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Are you fearful of losing current customers as a result of a price increase in your product or service? Price adjustments are a normal and, at times, necessary action that all small business owners must take to ensure the continued success and viability of their businesses.

In this episode of “The Little Big Show,” small business expert Denise O’Berry helps you overcome the fear of losing current customers when you decide to raise your prices.

Raise Your Prices Now — No Apology Necessary

AllBusiness.com presents The Little Big Show, a video series from small business expert Denise O’Berry. Watch Denise’s show each week to learn bite-sized tips that can make a big difference in your business bottom line.

Watch the previous episode:
Your Sales Letter Could Be Costing You Business

About Denise O'Berry

Denise O’Berry is a small business expert who’s been helping small business owners take action to build sustainable businesses since 1996. Denise has worked with hundreds of small business owners over the years and continues to be inspired by their enthusiasm and ability to overcome huge obstacles. You can connect with Denise at her website at www.DeniseOBerry.com, follow her on Twitter @deniseoberry, or connect on Facebook.

  • barry_NY

    If your goal is to never expand, then raising prices is a good way to suck dry your current customer base, hoping you can ride it out to retirement. Then blame the loss of your customers on the poor economy. You can always wave at your old customers shopping in the store that opened up across the street.

    In this internet world, new customers are attracted by price first. Plus growing international competition leaves the advice of raising your prices stuck in the ’70s.

    This used to be the rule of thumb in my industry until I turned it into a price driven industry. One leader in my industry told me “Your ruining this industry for everyone.” I responded “No, I’m ruining it for you. I’m makes lots of money”.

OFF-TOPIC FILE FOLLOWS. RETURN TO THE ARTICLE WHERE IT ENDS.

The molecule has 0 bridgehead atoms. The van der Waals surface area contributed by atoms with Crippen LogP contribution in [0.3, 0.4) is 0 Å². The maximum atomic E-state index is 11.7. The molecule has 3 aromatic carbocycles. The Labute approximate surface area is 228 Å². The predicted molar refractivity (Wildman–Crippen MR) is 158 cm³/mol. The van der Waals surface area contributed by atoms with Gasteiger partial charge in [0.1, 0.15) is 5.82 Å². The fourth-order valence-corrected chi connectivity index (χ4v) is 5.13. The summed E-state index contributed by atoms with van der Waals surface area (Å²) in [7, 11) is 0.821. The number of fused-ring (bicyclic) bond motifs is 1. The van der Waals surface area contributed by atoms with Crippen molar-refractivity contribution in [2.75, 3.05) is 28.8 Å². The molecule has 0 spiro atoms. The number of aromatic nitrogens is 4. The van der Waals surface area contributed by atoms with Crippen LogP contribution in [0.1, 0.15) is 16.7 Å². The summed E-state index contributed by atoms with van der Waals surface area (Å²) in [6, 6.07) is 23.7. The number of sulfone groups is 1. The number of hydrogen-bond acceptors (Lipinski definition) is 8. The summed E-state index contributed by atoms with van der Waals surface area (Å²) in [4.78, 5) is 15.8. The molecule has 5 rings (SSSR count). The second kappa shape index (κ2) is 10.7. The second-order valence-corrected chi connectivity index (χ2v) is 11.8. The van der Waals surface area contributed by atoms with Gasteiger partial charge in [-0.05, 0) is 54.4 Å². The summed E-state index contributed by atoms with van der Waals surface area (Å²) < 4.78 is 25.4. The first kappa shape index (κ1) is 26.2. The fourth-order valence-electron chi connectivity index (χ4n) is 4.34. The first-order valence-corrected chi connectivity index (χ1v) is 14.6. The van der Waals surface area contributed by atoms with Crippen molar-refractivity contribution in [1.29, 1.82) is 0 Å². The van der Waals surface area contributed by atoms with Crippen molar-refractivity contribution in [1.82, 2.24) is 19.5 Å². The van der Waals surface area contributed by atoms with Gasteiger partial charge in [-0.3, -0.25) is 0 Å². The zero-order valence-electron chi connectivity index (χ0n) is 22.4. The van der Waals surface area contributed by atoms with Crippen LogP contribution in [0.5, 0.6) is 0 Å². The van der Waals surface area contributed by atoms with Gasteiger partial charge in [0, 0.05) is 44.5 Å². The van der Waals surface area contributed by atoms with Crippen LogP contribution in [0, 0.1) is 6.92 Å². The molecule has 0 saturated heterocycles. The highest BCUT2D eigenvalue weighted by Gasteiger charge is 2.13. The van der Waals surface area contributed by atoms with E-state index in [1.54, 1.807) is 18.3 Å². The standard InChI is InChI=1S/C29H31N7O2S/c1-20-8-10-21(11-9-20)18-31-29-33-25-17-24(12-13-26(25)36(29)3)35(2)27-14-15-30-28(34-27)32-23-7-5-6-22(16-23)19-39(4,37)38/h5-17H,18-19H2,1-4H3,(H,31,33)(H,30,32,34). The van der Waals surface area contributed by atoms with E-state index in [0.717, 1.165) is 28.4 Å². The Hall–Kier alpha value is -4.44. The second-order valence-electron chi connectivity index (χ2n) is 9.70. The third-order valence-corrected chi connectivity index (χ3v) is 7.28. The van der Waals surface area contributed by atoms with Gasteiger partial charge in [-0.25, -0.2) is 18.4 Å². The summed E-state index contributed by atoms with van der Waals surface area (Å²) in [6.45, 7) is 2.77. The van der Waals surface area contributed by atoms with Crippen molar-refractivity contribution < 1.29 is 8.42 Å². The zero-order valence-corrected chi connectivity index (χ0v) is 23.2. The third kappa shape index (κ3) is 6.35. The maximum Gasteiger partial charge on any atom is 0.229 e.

So go ahead and raise your prices. I can always use more customers.

    • Ignominious

      You sound like someone who can sell so many widgets at a loss that you’ll still make a profit.

      • barry_NY

        Losing money was not the point that I was making. I am refering to the practice of raising prices “because we can”. Passing on uncontrollable increasing costs in a tight margin industry is one thing, but squeezing your customer base is another.

        Also, it is a lazy practice of automatically passing on cost increases instead of finding ways to reduce costs. When a supplier raises my costs, I begin to search for a new supplier, or redesign my process so that I no longer need to rely on a component whose costs can’t be controlled. Blaming the economy is easier than having to put in OT working on the budget.

        Raising prices can’t be totally avoided, but it should be looked upon as the means of last resort – not first.

        • Ignominious

          I was showing how extreme your first comment was. Too many businesses are terrified to raise prices and suffer for it while the customers likely suffer as the business slowly collapses. Many times there is no choice but being in a low margin business is like being on the edge of a cliff; one bad move and you’re done.

  • rajkumar

    Yes Barry_Ny is very right – But lets put a figure to where it matters
    it all boils down to what is your profit margin on a unit product after covering your operating cost which adds to the overall price – if it is more than 50% but you are still not making overall profit – it means that you do not increase your price but try selling more.
    Companies do not reveal how much profit margin they have on a unit product but the net profit on the overall sales they made which does not give the actual picture fully